By Hank Stuever
Washington Post Staff Writer
Tuesday, December 7, 2010; 7:48 PM
It's impossible to start a conversation about "Cougar Town," ABC's smart and undervalued Wednesday night sitcom, without a nod to "Big Joe," the 44-ounce crystal wine glass that had a recurring yet crucial bit part in the show - until the gargantuan piece of stemware's untimely demise a few weeks ago.
The lead character (Courteney Cox as Jules Cobb, a divorced and lovably egomaniacal real-estate agent who sells McMansions in a central Florida beach burb) would routinely fill Big Joe up with a nice, midrange pinot noir. The whole bottle. Sometimes at what appears to be mid-morning.
Then tragedy struck. Big Joe tipped over and rolled off Jules's granite-top kitchen island, shattering into a zillion pieces when it hit the floor. Much comedic drama was made of this, including the cliche, lurching, slow-motion Nooooooo! as Big Joe plummeted to its (his?) doom.
Now slurping merrily away from Big Carl (Joe's immediate replacement), Jules continues trading gibes and holding forth with an array of surreal social observations.
Without that constant lubrication, "Cougar Town" would never have become a show that is altogether different than the show it started out as in September 2009. Instead of one long joke about a sex-starved divorcee, it became nuanced parlor comedy about the family-like bonds we sometimes create from spare parts - misfits, exes, neighbors, co-workers and new mates.
Beneath its thick layers of snark, "Cougar Town" might be depicting a family arrangement even more modern than the one seen in "Modern Family," the hit comedy that airs immediately before it.
Like "Modern Family," "Cougar Town" has one of the best ensemble casts currently on TV. There's Ellie, Jules's neighbor (played by Christa Miller; or mostly played by Christa Miller's bizarre-looking cheekbones); Ellie's goofball husband, Andy ("Once you go Andy, you can never go blandy," Ellie observes); Jules's adorably rednecky ex-husband, Bobby (Brian Van Holt); Jules's new love, Grayson (Josh Hopkins), who lives across the cul-de-sac; Jules's Gen Y party-girl office assistant, Laurie (Busy Philipps); and finally, Jules's son, Travis (Dan Byrd), a college freshman who keeps coming home to experience his mother's smotheringly needy expressions of love.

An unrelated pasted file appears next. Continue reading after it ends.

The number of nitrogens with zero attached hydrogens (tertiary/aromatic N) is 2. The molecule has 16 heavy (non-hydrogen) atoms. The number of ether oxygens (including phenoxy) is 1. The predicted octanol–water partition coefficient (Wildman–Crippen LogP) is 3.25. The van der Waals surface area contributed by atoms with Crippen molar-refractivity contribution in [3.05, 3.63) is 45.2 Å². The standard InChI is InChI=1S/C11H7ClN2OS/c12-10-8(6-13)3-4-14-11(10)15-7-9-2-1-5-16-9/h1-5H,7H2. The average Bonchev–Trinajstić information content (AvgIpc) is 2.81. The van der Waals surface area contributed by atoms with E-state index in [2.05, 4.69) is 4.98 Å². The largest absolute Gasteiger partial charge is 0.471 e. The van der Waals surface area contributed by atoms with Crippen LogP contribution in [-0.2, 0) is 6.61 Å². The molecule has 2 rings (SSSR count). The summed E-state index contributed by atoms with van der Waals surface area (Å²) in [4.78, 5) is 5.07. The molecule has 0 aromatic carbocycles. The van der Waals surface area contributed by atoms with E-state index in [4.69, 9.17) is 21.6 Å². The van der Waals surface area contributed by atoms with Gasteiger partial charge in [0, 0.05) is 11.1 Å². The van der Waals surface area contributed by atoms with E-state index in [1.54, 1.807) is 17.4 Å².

Everyone in "Cougar Town" - except the college kid, who isn't 21 yet - drinks wine, beer, margaritas, sake, you name it. Their eyes light up at the sight of alcohol. If it's not happy hour at Jules's house, then they're all down at the pub Grayson owns.
I want to come out firmly (and soberly, for the moment) in favor of this narrative device. It's refreshing to see grown-ups drink this much and not wind up in jail or, worse, in punitive states of Don Draper-like brooding.
"Cougar Town" gets at a certain tipsy joy - a joy almost forbidden now in mainstream popular culture. The characters here drink, sometimes to excess. They love life, even as they insult one another: Ellie compares Laurie's hair to the color and shape of chicken fat. Everyone tells Grayson his eyes are too tiny.
Dispensing relationship advice to Travis, Grayson says: "I always imagine [the woman] without a face."
"I think I just read that tip in Ted Bundy's biography," Travis says.
In fictional Cougar Town, Fla., nobody ever misses a beat. It's an idealized world in which one always has a drink and a retort handy.